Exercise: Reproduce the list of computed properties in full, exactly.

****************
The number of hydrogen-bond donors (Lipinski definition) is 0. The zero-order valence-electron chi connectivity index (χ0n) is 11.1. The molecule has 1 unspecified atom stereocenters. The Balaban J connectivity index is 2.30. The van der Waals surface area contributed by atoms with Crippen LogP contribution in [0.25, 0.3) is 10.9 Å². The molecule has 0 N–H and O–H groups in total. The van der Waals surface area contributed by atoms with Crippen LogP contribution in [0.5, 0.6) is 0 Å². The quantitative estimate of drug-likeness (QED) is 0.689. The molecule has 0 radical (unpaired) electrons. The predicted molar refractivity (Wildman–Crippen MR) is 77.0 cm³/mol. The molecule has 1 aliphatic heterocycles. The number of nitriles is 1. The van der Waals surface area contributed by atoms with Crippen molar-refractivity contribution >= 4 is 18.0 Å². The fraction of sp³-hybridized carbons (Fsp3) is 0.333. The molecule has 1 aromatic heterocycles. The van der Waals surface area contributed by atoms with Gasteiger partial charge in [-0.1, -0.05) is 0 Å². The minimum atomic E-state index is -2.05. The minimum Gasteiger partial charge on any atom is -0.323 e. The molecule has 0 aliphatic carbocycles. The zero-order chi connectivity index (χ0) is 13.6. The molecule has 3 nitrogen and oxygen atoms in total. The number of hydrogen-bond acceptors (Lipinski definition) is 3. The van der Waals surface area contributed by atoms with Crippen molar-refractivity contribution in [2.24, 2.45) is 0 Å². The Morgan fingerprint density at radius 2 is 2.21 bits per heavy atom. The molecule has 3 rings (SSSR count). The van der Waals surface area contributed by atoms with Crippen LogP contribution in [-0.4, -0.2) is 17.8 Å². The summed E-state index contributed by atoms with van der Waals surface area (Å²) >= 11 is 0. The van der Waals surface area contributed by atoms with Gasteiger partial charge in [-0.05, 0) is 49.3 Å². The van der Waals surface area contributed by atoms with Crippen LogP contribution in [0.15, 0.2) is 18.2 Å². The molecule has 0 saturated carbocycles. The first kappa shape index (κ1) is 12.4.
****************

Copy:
The number of hydrogen-bond donors (Lipinski definition) is 0. The zero-order valence-electron chi connectivity index (χ0n) is 11.1. The molecule has 1 unspecified atom stereocenters. The Balaban J connectivity index is 2.30. The van der Waals surface area contributed by atoms with Crippen LogP contribution in [0.25, 0.3) is 10.9 Å². The molecule has 0 N–H and O–H groups in total. The van der Waals surface area contributed by atoms with Crippen LogP contribution in [0.5, 0.6) is 0 Å². The quantitative estimate of drug-likeness (QED) is 0.689. The molecule has 0 radical (unpaired) electrons. The predicted molar refractivity (Wildman–Crippen MR) is 77.0 cm³/mol. The molecule has 1 aliphatic heterocycles. The number of nitriles is 1. The van der Waals surface area contributed by atoms with Crippen molar-refractivity contribution >= 4 is 18.0 Å². The fraction of sp³-hybridized carbons (Fsp3) is 0.333. The molecule has 1 aromatic heterocycles. The van der Waals surface area contributed by atoms with Gasteiger partial charge in [-0.1, -0.05) is 0 Å². The minimum atomic E-state index is -2.05. The minimum Gasteiger partial charge on any atom is -0.323 e. The molecule has 0 aliphatic carbocycles. The zero-order chi connectivity index (χ0) is 13.6. The molecule has 3 nitrogen and oxygen atoms in total. The number of hydrogen-bond acceptors (Lipinski definition) is 3. The van der Waals surface area contributed by atoms with Crippen molar-refractivity contribution in [2.24, 2.45) is 0 Å². The Morgan fingerprint density at radius 2 is 2.21 bits per heavy atom. The molecule has 3 rings (SSSR count). The van der Waals surface area contributed by atoms with Crippen LogP contribution in [-0.4, -0.2) is 17.8 Å². The summed E-state index contributed by atoms with van der Waals surface area (Å²) >= 11 is 0. The van der Waals surface area contributed by atoms with Gasteiger partial charge in [-0.05, 0) is 49.3 Å². The van der Waals surface area contributed by atoms with Crippen LogP contribution in [0.15, 0.2) is 18.2 Å². The molecule has 0 saturated carbocycles. The first kappa shape index (κ1) is 12.4.